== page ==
Russian journalists quiz outer East Portlanders about life in America

Find out why news people and television producers from ten countries in the former Soviet Union came to Hazelwood – and what they learned …

East Portland Crime Prevention Coordinator Teri Poppino, and Tom Lewis, Chair of the Centennial Community Association, listen – while Portland Police Bureau officers  Scott Robertson and Tori Schmitt and tell how “community policing” helps them do their jobs better.

Story and photos by David F. Ashton
A delegation of outer East Portland police, neighborhood leaders, and crime prevention specialists welcomed a dozen visitors from ten Russian-region countries, there to learn more about civic activism here.

The November gathering, held at the East Portland Neighborhood Office (EPNO), occurred under the auspices of the Edward R. Murrow Program for Journalists, explained the meeting’s organizer, Amy E. Barss, Director of the International Visitor Program for the World Affairs Council of Oregon.

Under this sort of program, according to Barss, visitors from over 100 countries – representing a wide range of professional interests – meet Americans of different ages and backgrounds, and learn about the traditions and ideas which characterize the United States and make it unique.

Portland a favorite stop for international visitors
“Each year, 5,000 foreign visitors, identified by United States Embassies as the future leaders in their countries, participate in U.S. Department of State-sponsored study tours to the United States,” Barss continued. “These visitors then take the lessons and ideas they learned here back to their home country, and work to apply them to their communities.”

Around tables arranged in EPNO’s conference room, the journalists from Armenia, Belarus, Estonia, the Kyrgyz Republic, Latvia, Moldova, Russia, Turkmenistan, Ukraine and Uzbekistan, were encouraged to talk freely, and to ask questions of their American hosts.

The leader of the outer East Portland delegation, ONI Crime Prevention Coordinator Teri Poppino, started things off by asking each participant to tell about something personally important to him or her.

Coming from countries where most citizens speak carefully about personal topics, the conversation was slow in coming. There was a time when speaking out would surely have jeopardized their safety and freedom, if they divulged too much information.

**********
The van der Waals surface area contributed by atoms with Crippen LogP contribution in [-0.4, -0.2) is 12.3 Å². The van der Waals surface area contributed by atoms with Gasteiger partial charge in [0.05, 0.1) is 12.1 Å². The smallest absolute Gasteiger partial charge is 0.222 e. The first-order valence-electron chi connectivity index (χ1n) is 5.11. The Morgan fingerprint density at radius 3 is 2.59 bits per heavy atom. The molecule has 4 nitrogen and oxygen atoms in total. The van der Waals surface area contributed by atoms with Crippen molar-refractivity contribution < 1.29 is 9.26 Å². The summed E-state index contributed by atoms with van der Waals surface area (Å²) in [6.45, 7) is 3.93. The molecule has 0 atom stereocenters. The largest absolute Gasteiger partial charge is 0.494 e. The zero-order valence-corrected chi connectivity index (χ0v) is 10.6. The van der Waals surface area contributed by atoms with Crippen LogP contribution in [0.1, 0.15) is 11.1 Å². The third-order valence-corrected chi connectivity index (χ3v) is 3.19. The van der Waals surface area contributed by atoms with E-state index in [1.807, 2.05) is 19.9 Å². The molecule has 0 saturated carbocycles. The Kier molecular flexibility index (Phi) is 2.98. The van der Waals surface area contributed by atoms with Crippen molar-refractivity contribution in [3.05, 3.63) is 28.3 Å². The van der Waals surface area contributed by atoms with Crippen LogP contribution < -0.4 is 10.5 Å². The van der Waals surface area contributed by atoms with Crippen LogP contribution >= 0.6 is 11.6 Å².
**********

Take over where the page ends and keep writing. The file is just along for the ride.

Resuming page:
Listening and responding through interpreters, these visitors from Russia asked probing questions about life in the United States – and here in outer East Portland.

As the delegates tasted Poppino’s blackberry cobbler, then treat seemed to “break the ice”. One man commented that he was renowned among his friends for his peach cobbler and really liked the blackberry cobbler.

A visitor talked about his young granddaughter; another spoke of her granddaughter with pride, as well. Being journalists, they admitted to enjoying writing and reading. Travel was another interest that they expressed.

Curious about American life
Questions posed by the visitors indicated that they had interest in a broad spectrum of topics relating to American life. They wanted to know more about our exchange of information; how people work together.

For example, one question revolved around whether or not government agencies are held accountable if they don’t provide expected services.

Ms. Aida Kasymalieva [leaning forward on her hand, near the end of the table] says she’s interested in how various ethnic groups become assimilated into our culture.

When we were given the opportunity, as a fellow journalist, to ask a question of the group, we asked if anyone would tell us what they found most interesting so far, on their American tour.

Ms. Aida Kasymalieva, the producer of the “Azattyk Plus,” TV program in the Kyrgyz Republic, responded: “It has been most interesting to learn how you work with different ethnic groups. It’s interesting that there are tools to integrate newly arrived ethnic peoples into your larger society.”

In the Kyrgyz Republic, Kasymalieva explained, ethnic conflicts exist. “Even though they have been living together for centuries, they still have not been integrated. It’s like they live in separate parallel worlds. Even our healthcare is mono-ethnic. I have been thinking about how we could integrate those pockets of population.”

At meeting’s end, Mr. Vasyl Chepurnyi, Editor-in-Chief of the Siverschyna newspaper, presents a ceremonial Ukrainian decorated egg to Teri Poppino.

As the delegation was leaving, we asked Tom Lewis, Chair of the Centennial community Association, for his impressions of the meeting.

“It’s my first time going to a meeting like this,” Lewis said. “It’s perfect, because instead of leaders meeting, this is ‘people, talking to other people’. I get the idea that most journalists and public folks from other countries are more like us then perhaps government officials might be.”

The most interesting topic raised during the meeting Lewis added, was about dealing with crime. “They seemed fascinated by our crime-prevention program, and crime laws; they are perceived quite differently in other countries. We did have a chance to learn about their countries, but they seem more than interested in how we handle issues of crime, and additionally, the city/citizen relationship.”

© 2010 David F. Ashton ~ East Portland News

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